As if in answer to his unspoken question, a young woman he had never seen before stepped out of the cottage. She was perfectly lovely. Her face was delicately beautiful; as angelic as her voice. Rich auburn hair spilled from under a white kertch in soft curls that reached well past the middle of her back. Tall for a woman, she had full breasts and her belt cinched a narrow waist. She stretched and rolled her shoulders, her movements graceful and oddly enticing. Bram felt a twinge of disappointment when his brain registered the kertch. She was married. Of course she was—she had been crooning a lullaby to a child.
When she cast a glance his direction, she gasped and stumbled backwards, feeling blindly for the door latch. “I didn’t see ye there. Ye startled me.”
“I’m sorry, I didn’t intend to.” Why was he apologizing to her? He had committed no offense. He took a step toward her.
She went from frightened to ferocious in a matter of seconds. “Stay back. What are ye doin’ here anyway? Who are ye?” she demanded.
Who did she think she was? She was certainly in no position to demand anything from him. “I think, lass, it is ye who needs to start explaining. Who are ye and why were ye in Innes’ cottage?”
“Innes is my grandmother, she asked us to stay with her.”
“Yer grandmother? Innes has no children. I won’t tolerate liars, no matter how lovely they are. Who are ye? I want the truth and I won’t ask again.”
She scowled, affronted. “I am not a liar. I told ye, Innes is my grandmother and she did have a child, a son named Tristan. I am his daughter, Grace Breive.”
Tristan, aye, he had a vague memory of that. “I stand corrected. She had a son. But Tristan died years ago.”
“Nay, Tristan disappeared years ago. He didn’t die.”
“And ye are his daughter, Innes’ long-lost granddaughter. How sweet. And unlikely. What game is this? Innes is important to Clan Sutherland. I don’t want anyone taking advantage of her, playing on her feelings.”
“I am not playing on her feelings. I am her granddaughter and have proven that to her. But it’s a long story and I don’t see how any of this concerns ye.”
“It concerns me, Grace, because everything at Sutherland concerns me. I am Bram Sutherland, Laird Sutherland’s heir.”
Grace became immediately contrite. “I’m sorry, sir. I meant no offense. But, I have told ye the truth.”
“The babe ye were singing to is yers?”
“Aye, I have a young daughter. I should go back inside. I just stepped out for a bit of air. The rain kept us indoors all day.” Again, her hand groped behind her, searching for the door latch.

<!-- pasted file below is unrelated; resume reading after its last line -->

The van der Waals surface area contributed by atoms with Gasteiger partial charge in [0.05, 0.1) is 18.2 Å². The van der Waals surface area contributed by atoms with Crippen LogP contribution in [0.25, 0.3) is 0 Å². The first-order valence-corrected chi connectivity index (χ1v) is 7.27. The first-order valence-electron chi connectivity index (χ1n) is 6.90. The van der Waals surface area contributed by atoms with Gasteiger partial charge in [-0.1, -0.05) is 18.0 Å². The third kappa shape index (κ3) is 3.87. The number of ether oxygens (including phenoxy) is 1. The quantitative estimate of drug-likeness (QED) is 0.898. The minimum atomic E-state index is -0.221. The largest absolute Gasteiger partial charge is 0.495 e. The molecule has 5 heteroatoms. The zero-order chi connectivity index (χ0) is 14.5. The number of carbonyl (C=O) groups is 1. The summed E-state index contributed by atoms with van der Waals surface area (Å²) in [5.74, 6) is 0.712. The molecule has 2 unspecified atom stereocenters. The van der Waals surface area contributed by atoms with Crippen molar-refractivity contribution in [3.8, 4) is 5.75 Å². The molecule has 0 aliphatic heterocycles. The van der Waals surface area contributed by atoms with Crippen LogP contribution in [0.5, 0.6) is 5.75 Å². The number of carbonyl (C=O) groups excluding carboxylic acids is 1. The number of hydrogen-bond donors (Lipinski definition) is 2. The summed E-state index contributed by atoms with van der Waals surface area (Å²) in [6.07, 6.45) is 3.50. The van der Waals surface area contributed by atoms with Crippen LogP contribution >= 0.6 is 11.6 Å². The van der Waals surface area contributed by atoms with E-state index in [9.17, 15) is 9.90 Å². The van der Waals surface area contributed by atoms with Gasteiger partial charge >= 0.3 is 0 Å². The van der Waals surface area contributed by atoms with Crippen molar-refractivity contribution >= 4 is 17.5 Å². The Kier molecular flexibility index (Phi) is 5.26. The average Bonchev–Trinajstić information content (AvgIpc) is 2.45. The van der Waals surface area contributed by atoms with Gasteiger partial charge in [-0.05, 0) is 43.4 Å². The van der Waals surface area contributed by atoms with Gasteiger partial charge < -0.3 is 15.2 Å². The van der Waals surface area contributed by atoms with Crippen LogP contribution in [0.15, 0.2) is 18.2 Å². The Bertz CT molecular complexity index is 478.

“This isn’t over, Grace Breive. If ye and yer husband want to live at Sutherland, ye will need permission from the laird, whether ye are Innes’ granddaughter or no. And I hope ye do have proof of who ye are. I won’t allow ye to hurt Innes in any way and giving her false hope about a long lost son would kill her.” He took a step towards her, reaching past to lift the latch, which so far had eluded her hand. “Goodnight, Mistress Breive.”
He was surprised by the expression on her face. It wasn’t anger or fear of discovery. The green depths of her eyes were guileless and she appeared…was it grateful?
“Goodnight laird—I mean Bram—I mean sir. Goodnight.” She backed through the door and closed it.
He stood there for a moment, trying to sort out his thoughts about this newest addition to the clan. It all seemed odd. He would speak with Da about this…but not tonight. He resumed his walk, entering into the inner bailey. He had almost reached the kitchens when his brother Ian called to him. “Bram, there ye are. Da sent someone to fetch ye from the stables, but I figured ye were avoiding dinner in the hall and I’d find ye in the kitchens.”
Ian was two years younger than Bram. For brothers, they looked nothing alike. Both were tall, but Bram had fair hair and blue eyes like their mother and Ian had dark hair and brown eyes like their father. Their temperaments were vastly different as well. Although Bram smiled easily, he tended to be quiet and often serious. Like Laird Sutherland, he revealed very little of what he was thinking, sometimes appearing aloof. Even so, most of their clansmen considered him level-headed and fair. They believed he would make a good leader when his time came. Ian, too, was quick with a smile but that was where the similarities ended. He enjoyed a good time, and seemingly took very little seriously. However, Ian was acutely observant and absolutely forthright. Most people knew exactly where he stood on any issue. As different as they were, Ian was truly his best friend. “Aye Ian, ye know me well. Do me a kindness and tell Da ye didn’t find me.”
“Ah, well now brother, I could tell Da ye weren’t in the kitchens, because ye weren’t. But Mother is anxious to see ye too and ye and she can see right through any guile.”
Bram sighed heavily. “I suppose it was vain hope to think I could avoid this.” Bran fell in step by his brother as they walked to the keep.
“Aye, it was. Ye know how excited mother was to finally have a daughter, or at least a daughter-to-be. Da would only say that ye were the one who chose to release the MacNicol lass from the betrothal. When Mam kept asking questions he roared for someone to fetch ye from the stable and then he stomped off to his solar with a jug of whiskey under one arm.”
“Damn, I wanted to talk to him about Innes.”
“Ye heard about her long-lost granddaughter?”
“I just met her. Ye knew about her?”
“Aye, she arrived the day ye and Da left for Naomh-dùn. She seems nice enough. Innes adores her.”
“I wish we knew more about her. It is hard to believe their story and yet I don’t see what they have to gain by lying.”
“Innes is certain the lass is her granddaughter. She had a brooch that belonged to Tristan.”
“What about her husband? Have ye met him? What is he like?”
“She has no husband. She’s a widow. She arrived with just her daughter, a few days ago. It was the day ye and Da left.”
“A widow? She is an awfully young widow.”
“Bram, let this go for now. Innes is thrilled. Tomorrow will be soon enough to sort out Innes’ granddaughter. Besides, it will likely take ye all evening to answer to mother’s questions.”
“I suppose ye are right. Well then, let the interrogation begin,” said Bram as they entered the keep.